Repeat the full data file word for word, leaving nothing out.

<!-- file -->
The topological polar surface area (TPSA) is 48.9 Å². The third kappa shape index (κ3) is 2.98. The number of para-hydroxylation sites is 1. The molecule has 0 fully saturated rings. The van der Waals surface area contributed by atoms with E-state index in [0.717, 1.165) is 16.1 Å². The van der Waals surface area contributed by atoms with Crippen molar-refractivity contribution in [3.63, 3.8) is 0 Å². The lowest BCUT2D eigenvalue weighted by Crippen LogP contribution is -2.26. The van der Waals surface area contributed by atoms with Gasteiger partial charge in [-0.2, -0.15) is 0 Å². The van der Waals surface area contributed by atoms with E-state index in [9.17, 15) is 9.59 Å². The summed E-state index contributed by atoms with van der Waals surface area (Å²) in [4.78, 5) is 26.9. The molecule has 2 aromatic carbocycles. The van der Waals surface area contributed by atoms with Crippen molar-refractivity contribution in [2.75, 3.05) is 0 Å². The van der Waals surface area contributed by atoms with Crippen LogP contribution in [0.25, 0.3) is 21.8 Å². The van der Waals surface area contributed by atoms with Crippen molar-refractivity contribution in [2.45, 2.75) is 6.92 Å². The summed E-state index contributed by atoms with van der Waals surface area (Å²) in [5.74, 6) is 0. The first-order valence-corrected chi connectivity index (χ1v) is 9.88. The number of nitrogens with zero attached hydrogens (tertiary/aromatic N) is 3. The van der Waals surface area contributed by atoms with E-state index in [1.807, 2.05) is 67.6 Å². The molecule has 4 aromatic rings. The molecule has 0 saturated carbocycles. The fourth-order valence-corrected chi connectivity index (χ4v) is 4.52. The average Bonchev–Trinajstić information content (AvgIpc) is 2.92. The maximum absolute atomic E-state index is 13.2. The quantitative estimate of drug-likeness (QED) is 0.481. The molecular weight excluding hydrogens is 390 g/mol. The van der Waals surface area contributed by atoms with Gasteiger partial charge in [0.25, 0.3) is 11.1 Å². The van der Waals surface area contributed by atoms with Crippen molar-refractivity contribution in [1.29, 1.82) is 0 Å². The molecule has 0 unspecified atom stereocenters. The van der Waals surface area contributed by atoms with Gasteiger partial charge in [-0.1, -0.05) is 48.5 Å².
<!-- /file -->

The topological polar surface area (TPSA) is 48.9 Å². The third kappa shape index (κ3) is 2.98. The number of para-hydroxylation sites is 1. The molecule has 0 fully saturated rings. The van der Waals surface area contributed by atoms with E-state index in [0.717, 1.165) is 16.1 Å². The van der Waals surface area contributed by atoms with Crippen molar-refractivity contribution in [3.63, 3.8) is 0 Å². The lowest BCUT2D eigenvalue weighted by Crippen LogP contribution is -2.26. The van der Waals surface area contributed by atoms with Gasteiger partial charge in [-0.2, -0.15) is 0 Å². The van der Waals surface area contributed by atoms with E-state index in [9.17, 15) is 9.59 Å². The summed E-state index contributed by atoms with van der Waals surface area (Å²) in [4.78, 5) is 26.9. The molecule has 2 aromatic carbocycles. The van der Waals surface area contributed by atoms with Crippen molar-refractivity contribution in [2.75, 3.05) is 0 Å². The van der Waals surface area contributed by atoms with Crippen LogP contribution in [0.25, 0.3) is 21.8 Å². The van der Waals surface area contributed by atoms with Crippen molar-refractivity contribution in [2.45, 2.75) is 6.92 Å². The summed E-state index contributed by atoms with van der Waals surface area (Å²) in [5.74, 6) is 0. The first-order valence-corrected chi connectivity index (χ1v) is 9.88. The number of nitrogens with zero attached hydrogens (tertiary/aromatic N) is 3. The van der Waals surface area contributed by atoms with E-state index in [1.807, 2.05) is 67.6 Å². The molecule has 4 aromatic rings. The molecule has 0 saturated carbocycles. The fourth-order valence-corrected chi connectivity index (χ4v) is 4.52. The average Bonchev–Trinajstić information content (AvgIpc) is 2.92. The maximum absolute atomic E-state index is 13.2. The quantitative estimate of drug-likeness (QED) is 0.481. The molecular weight excluding hydrogens is 390 g/mol. The van der Waals surface area contributed by atoms with Gasteiger partial charge in [0.25, 0.3) is 11.1 Å². The van der Waals surface area contributed by atoms with Crippen molar-refractivity contribution in [1.29, 1.82) is 0 Å². The molecule has 0 unspecified atom stereocenters. The van der Waals surface area contributed by atoms with Gasteiger partial charge in [-0.1, -0.05) is 48.5 Å².